The Role of CLEAR Thinking in Learning Science from Multiple-Document Inquiry Tasks

Thomas D. GRIFFIN, Jennifer WILEY , M. Anne BRITT, Carlos R. SALAS


The main goal for the current study was to investigate whether individual differences in domain-general thinking dispositions might affect learning from multiple-document inquiry tasks in science. Middle school students were given a set of documents and were tasked with understanding how and why recent patterns in global temperature might be different from what has been observed in the past from those documents. Understanding was assessed with two measures: an essay task and an inference verification task. Domain-general thinking dispositions were assessed with a Commitment to Logic, Evidence, and Reasoning (CLEAR) thinking scale. The measures of understanding were uniquely predicted by both reading skills and CLEAR thinking scores, and these effects were not attributable to prior knowledge or interest. The results suggest independent roles for thinking dispositions and reading ability when students read to learn from multiple-document inquiry tasks in science.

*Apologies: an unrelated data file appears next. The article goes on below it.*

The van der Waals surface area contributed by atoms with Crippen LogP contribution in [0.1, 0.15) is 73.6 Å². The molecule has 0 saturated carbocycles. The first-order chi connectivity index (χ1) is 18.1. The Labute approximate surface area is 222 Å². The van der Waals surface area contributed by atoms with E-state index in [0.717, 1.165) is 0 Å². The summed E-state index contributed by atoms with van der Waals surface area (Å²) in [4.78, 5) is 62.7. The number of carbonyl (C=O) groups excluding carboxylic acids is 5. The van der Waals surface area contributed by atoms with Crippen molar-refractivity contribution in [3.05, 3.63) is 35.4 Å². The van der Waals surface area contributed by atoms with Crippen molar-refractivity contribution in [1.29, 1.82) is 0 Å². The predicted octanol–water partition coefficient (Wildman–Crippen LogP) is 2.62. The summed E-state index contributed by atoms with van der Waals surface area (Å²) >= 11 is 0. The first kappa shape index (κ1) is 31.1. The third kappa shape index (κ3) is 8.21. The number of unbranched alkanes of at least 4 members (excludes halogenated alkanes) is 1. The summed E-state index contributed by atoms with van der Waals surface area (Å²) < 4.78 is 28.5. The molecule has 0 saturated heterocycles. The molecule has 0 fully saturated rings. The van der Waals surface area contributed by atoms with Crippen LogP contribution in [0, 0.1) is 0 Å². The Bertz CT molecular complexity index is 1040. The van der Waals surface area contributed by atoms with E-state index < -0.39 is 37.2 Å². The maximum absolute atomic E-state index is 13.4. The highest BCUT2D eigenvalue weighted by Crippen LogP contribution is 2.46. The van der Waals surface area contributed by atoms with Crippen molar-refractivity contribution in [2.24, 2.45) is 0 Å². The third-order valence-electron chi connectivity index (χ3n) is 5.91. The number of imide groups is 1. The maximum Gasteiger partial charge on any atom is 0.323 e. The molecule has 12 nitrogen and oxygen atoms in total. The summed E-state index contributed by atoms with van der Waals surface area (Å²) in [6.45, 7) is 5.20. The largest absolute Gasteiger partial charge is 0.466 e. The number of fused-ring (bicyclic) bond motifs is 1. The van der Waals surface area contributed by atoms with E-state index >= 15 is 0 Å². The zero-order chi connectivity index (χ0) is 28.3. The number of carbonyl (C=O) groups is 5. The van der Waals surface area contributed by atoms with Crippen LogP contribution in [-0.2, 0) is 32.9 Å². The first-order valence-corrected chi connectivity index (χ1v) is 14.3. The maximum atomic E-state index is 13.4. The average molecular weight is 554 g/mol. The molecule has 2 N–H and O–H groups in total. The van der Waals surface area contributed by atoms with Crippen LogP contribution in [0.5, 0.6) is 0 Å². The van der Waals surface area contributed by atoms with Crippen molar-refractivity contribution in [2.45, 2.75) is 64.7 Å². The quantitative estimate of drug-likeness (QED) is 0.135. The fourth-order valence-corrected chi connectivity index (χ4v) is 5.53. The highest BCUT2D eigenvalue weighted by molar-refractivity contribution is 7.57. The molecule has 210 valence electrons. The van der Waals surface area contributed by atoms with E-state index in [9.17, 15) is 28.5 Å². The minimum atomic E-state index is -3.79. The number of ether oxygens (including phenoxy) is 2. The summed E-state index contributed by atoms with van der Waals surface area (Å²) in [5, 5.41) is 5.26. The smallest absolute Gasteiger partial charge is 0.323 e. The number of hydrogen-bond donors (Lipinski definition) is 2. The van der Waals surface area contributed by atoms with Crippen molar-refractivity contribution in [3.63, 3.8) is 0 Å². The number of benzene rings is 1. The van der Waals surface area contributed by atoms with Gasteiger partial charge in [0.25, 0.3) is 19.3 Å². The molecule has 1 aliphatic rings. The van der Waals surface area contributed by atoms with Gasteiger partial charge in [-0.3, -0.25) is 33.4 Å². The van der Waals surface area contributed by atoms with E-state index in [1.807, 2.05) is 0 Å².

Thinking Dispositions, Learning From Text, Climate Change, Earth Science, Multiple-Document Inquiry Tasks.

Paper Details

Paper Details
Topic EU Education Programs
Pages 63 - 78
Issue IEJEE, Volume 5, Issue 1, Special Issue Learning and Instruction in the Natural Sciences
Date of acceptance 01 October 2012
Read (times) 486
Downloaded (times) 225

Author(s) Details


University of Illinois at Chicago, United States

Jennifer WILEY

University of Illinois at Chicago, United States


Northern Illinois University, United States

Carlos R. SALAS

University of Illinois at Chicago, United States


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